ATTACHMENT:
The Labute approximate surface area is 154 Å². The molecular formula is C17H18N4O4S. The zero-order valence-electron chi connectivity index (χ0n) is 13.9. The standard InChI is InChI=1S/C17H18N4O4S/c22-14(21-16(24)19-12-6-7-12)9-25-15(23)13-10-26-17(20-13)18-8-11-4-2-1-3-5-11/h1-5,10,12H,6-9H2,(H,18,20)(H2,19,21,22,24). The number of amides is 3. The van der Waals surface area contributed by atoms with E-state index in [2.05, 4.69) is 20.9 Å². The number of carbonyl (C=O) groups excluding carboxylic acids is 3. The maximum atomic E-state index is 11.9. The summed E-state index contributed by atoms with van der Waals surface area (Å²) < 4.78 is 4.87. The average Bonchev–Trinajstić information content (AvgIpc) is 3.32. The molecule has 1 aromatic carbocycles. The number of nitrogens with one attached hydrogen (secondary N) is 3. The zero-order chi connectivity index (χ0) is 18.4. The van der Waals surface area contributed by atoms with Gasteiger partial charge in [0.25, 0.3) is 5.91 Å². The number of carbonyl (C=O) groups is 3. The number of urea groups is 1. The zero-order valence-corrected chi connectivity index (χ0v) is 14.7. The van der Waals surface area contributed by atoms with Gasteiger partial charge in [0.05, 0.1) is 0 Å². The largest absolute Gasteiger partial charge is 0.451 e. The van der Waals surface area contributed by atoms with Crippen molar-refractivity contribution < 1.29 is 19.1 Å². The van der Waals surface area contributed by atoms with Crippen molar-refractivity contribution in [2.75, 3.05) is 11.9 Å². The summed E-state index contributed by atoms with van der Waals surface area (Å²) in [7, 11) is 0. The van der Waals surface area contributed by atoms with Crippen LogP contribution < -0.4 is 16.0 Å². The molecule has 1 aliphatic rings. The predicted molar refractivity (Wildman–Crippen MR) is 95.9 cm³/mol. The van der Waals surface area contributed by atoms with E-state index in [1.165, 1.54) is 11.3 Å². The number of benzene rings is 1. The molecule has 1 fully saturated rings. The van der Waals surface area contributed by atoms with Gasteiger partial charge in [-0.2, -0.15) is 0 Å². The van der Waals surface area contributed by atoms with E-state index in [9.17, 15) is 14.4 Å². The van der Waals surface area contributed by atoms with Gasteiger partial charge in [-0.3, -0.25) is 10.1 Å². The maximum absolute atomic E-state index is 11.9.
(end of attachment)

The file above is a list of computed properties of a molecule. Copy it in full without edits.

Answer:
The Labute approximate surface area is 154 Å². The molecular formula is C17H18N4O4S. The zero-order valence-electron chi connectivity index (χ0n) is 13.9. The standard InChI is InChI=1S/C17H18N4O4S/c22-14(21-16(24)19-12-6-7-12)9-25-15(23)13-10-26-17(20-13)18-8-11-4-2-1-3-5-11/h1-5,10,12H,6-9H2,(H,18,20)(H2,19,21,22,24). The number of amides is 3. The van der Waals surface area contributed by atoms with E-state index in [2.05, 4.69) is 20.9 Å². The number of carbonyl (C=O) groups excluding carboxylic acids is 3. The maximum atomic E-state index is 11.9. The summed E-state index contributed by atoms with van der Waals surface area (Å²) < 4.78 is 4.87. The average Bonchev–Trinajstić information content (AvgIpc) is 3.32. The molecule has 1 aromatic carbocycles. The number of nitrogens with one attached hydrogen (secondary N) is 3. The zero-order chi connectivity index (χ0) is 18.4. The van der Waals surface area contributed by atoms with Gasteiger partial charge in [0.25, 0.3) is 5.91 Å². The number of carbonyl (C=O) groups is 3. The number of urea groups is 1. The zero-order valence-corrected chi connectivity index (χ0v) is 14.7. The van der Waals surface area contributed by atoms with Gasteiger partial charge in [0.05, 0.1) is 0 Å². The largest absolute Gasteiger partial charge is 0.451 e. The van der Waals surface area contributed by atoms with Crippen molar-refractivity contribution < 1.29 is 19.1 Å². The van der Waals surface area contributed by atoms with Crippen molar-refractivity contribution in [2.75, 3.05) is 11.9 Å². The summed E-state index contributed by atoms with van der Waals surface area (Å²) in [7, 11) is 0. The van der Waals surface area contributed by atoms with Crippen LogP contribution < -0.4 is 16.0 Å². The molecule has 1 aliphatic rings. The predicted molar refractivity (Wildman–Crippen MR) is 95.9 cm³/mol. The van der Waals surface area contributed by atoms with E-state index in [1.165, 1.54) is 11.3 Å². The number of benzene rings is 1. The molecule has 1 fully saturated rings. The van der Waals surface area contributed by atoms with Gasteiger partial charge in [-0.2, -0.15) is 0 Å². The van der Waals surface area contributed by atoms with E-state index in [9.17, 15) is 14.4 Å². The van der Waals surface area contributed by atoms with Gasteiger partial charge in [-0.3, -0.25) is 10.1 Å². The maximum absolute atomic E-state index is 11.9.